Inverse functions and differentiation

In mathematics, the inverse of a function is a function that, in some fashion, "undoes" the effect of (see inverse function for a formal and detailed definition). The inverse of is denoted as , where if and only if .


Example for arbitrary :

Their two derivatives, assuming they exist, are reciprocal, as the Leibniz notation suggests; that is:

This relation is obtained by differentiating the equation in terms of x and applying the chain rule, yielding that:

considering that the derivative of x with respect to x is 1.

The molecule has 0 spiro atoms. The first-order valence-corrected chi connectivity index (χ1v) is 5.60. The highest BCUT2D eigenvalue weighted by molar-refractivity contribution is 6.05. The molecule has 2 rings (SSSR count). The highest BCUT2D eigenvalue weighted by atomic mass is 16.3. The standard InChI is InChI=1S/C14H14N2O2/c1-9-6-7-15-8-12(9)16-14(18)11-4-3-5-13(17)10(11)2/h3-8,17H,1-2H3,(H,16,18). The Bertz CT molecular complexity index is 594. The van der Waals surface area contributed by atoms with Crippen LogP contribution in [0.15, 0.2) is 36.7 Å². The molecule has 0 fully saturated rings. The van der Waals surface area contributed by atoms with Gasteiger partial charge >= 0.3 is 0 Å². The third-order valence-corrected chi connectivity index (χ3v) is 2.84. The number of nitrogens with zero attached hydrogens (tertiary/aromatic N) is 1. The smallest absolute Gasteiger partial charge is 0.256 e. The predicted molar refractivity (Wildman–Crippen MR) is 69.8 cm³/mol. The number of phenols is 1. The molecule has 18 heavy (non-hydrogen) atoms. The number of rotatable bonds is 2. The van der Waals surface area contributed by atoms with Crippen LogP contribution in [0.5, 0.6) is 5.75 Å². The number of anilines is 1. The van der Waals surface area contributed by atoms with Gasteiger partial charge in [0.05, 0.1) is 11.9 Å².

Writing explicitly the dependence of y on x, and the point at which the differentiation takes place, the formula for the derivative of the inverse becomes (in Lagrange's notation):


This formula holds in general whenever is continuous and injective on an interval I, with being differentiable at () and where. The same formula is also equivalent to the expression

where denotes the unary derivative operator (on the space of functions) and denotes function composition.

Geometrically, a function and inverse function have graphs that are reflections, in the line . This reflection operation turns the gradient of any line into its reciprocal.[1]

Assuming that has an inverse in a neighbourhood of and that its derivative at that point is non-zero, its inverse is guaranteed to be differentiable at and have a derivative given by the above formula.